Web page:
Raptor

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Raptor
Mr. Lau Ka Lun
Lai King Catholic Secondary School
Introduction
• RAPTOR is freely distributed as a service to the CS
education community.
• It was originally developed by and for the US Air Force
Academy, Department of Computer Science.
• It is free software.
• RAPTOR is a flowchart-based programming
environment.
• to help students visualize their algorithms and avoid
syntactic baggage.
• RAPTOR programs are created visually and executed
visually by tracing the execution through the flowchart.
• Required syntax is kept to a minimum.
Website
• http://raptor.martincarlisle.com/
Layout
• Mode -> Novice
• Run the program
• Pause
• Stop
• Speed of running
• Generate source code
Program Structure
• When executing a RAPTOR
program, you begin at the Start
symbol and follow the arrows to
execute the program
• A RAPTOR program stops
executing when the End symbol is
reached.
RAPTOR Statements/Symbols
• The top four statement
types:
– Assignment, Call, Input, and
Output
• The bottom two types:
– Selection and Loops
RAPTOR Variables
Description




Value of X
When the program begins, no variables exist. In
RAPTOR, variables are automatically created
when they are first used in a statement.
Undefined
The first assignment statement, X←32, assigns
the data value 32 to the variable X.
32
The next assignment statement, X←X+1,
retrieves the current value of X, 32, adds 1 to
it, and puts the result, 33, in the variable X.
33
The next assignment statement, X←X*2,
retrieves the current value of X, 33, multiplies
it by 2, and puts the result, 66, in the variable X.
66
Program
Common errors when using variables
Input Statement/Symbol
Assignment Statement/Symbol
• Variable ← Expression
Operators and Functions
Operation
+
*
/
^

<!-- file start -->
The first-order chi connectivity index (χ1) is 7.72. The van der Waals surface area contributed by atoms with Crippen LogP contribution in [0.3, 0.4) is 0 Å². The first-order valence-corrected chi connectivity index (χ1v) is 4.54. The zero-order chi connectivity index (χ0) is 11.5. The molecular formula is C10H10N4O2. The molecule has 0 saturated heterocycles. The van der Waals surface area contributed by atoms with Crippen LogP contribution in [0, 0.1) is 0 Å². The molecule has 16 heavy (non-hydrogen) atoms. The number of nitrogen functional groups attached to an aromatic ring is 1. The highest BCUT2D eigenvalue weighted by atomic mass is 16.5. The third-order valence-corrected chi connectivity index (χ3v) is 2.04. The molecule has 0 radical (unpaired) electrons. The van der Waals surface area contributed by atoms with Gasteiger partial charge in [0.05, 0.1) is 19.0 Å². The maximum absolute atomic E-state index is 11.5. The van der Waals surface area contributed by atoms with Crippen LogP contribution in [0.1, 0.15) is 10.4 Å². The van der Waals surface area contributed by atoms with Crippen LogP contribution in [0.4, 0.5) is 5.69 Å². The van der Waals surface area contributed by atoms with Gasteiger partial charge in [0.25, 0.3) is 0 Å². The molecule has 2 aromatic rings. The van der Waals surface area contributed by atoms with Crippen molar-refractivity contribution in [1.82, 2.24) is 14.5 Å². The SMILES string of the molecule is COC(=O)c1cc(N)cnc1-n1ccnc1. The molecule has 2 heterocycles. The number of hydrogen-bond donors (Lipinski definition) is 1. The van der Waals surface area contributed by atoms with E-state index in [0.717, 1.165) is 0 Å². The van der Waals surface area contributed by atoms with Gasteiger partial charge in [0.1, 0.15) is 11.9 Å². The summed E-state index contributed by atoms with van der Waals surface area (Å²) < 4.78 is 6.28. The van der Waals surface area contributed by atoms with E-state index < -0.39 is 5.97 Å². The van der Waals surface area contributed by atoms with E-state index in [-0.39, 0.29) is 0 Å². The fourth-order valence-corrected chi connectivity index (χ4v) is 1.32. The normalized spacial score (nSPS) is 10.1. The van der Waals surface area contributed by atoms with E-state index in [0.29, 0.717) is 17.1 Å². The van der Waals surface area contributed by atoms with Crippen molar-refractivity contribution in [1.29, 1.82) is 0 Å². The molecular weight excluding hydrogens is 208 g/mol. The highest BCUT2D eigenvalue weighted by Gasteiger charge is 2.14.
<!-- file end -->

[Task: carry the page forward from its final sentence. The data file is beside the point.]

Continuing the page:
**
rem
mod
Description
addition
subtraction
negation
multiplication
division
exponentiation, raise a number to a power
Example
3+4 is 7
3-4 is -1
-3 is a negative 3
3*4 is 12
3/4 is 0.75
3^4 is 3*3*3*3=81
3**4 is 81
remainder (what is left over) when the right operand 10 rem 3 is 1
10 mod 4 is 2
divides the left operand
sqrt
log
abs
ceiling
floor
sin
cos
tan
cot
arcsin
square root
natural logarithm (base e)
absolute value
rounds up to a whole number
rounds down to a whole number
trig sin(angle_in_radians)
trig cos(angle_in_radians)
trig tan(angle_in_radians)
trig cotangent(angle_in_radians)
trig sin-1(expression), returns radians
sqrt(4) is 2
log(e) is 1
abs(-9) is 9
ceiling(3.14159) is 4
floor(9.82) is 9
sin(pi/6) is 0.5
cos(pi/3) is 0.5
tan(pi/4) is 1.0
cot(pi/4) is 1
arcsin(0.5) is pi/6
arcos
trig cos-1(expression), returns radians
arccos(0.5) is pi/3
arctan
arccot
random
trig tan-1(y,x), returns radians
trig cot-1(x,y), returns radians
generates a random value in the range [1.0, 0.0)
Length_of
returns the number of characters in a string variable
arctan(10,3) is 1.2793
arccot(10,3) is 0.29145
random * 100 is some value between 0 and
99.9999
Example ← "Sell now"
Length_of(Example) is 8
Procedure Call Statement/Symbol
Examples
Examples (cont.)
Read_Scores
Calculate_Average_Score
Print_Those_Above_Average
Output Statement/Symbol
Comments in RAPTOR
Sequential Program Control
• in sequence
• one-after-the-other
Statement 1
Statement 2
Statement 3
Selection Control
Statement 1
Decision
Statement 2a
Statement 2b
Statement 3
relational and logical operators
Operation
=
!=
/=
Description
"is equal to"
"is not equal to"
Example
3 = 4 is No(false)
3 != 4 is Yes(true)
3 /= 4 is Yes(true)
<
<=
>
>=
and
"is less than"
"is less than or equal to"
"is greater than"
"is greater than or equal to"
Yes(true) if both are Yes
3 < 4 is Yes(true)
3 <= 4 is Yes(true)
3 > 4 is No(false)
3 >= 4 is No(false)
(3 < 4) and (10 < 20)
is Yes(true)
or
Yes(true) if either are Yes
(3 < 4) or (10 > 20)
is Yes(true)
xor
Yes(true) if the "yes/no" values Yes xor No
is Yes(true)
are not equal
not
Invert the logic of the value
Yes if No; No if Yes
not (3 < 4)
is No(false)
Selection Control Examples
Cascading Selection statements
Loop (Iteration) Control
Input Validation Loops
Counting Loops
Statements
to be
repeated
Input Loops
"Running Total" Loops
"Counting" Loops
Exercises
• Write a series of RAPTOR statements that determines if X has the value 1, 2,
or 3, and prints out “ONE”, “TWO”, or “THREE” accordingly.
• Write a complete program that converts between degrees Fahrenheit and
Celsius. The user must first enter the conversion that is desired (F to C or C
to F) using any means you want and then enter the value to be converted.
The formulas for conversion are:
F = 9/5 C + 32 and C = 5/9 (F – 32)
• Write a complete program that plays the game of HI-LO. The program asks
one user for a number between 1 and 100 and verifies that such a number
has been entered. It then asks a second user for a guess and reads it in. If
the guess is correct a congratulation message is written to the screen and the
program ends. Otherwise the message “HI” or “LOW” is displayed (if the
guess is higher or lower) and another guess is asked for and read in.
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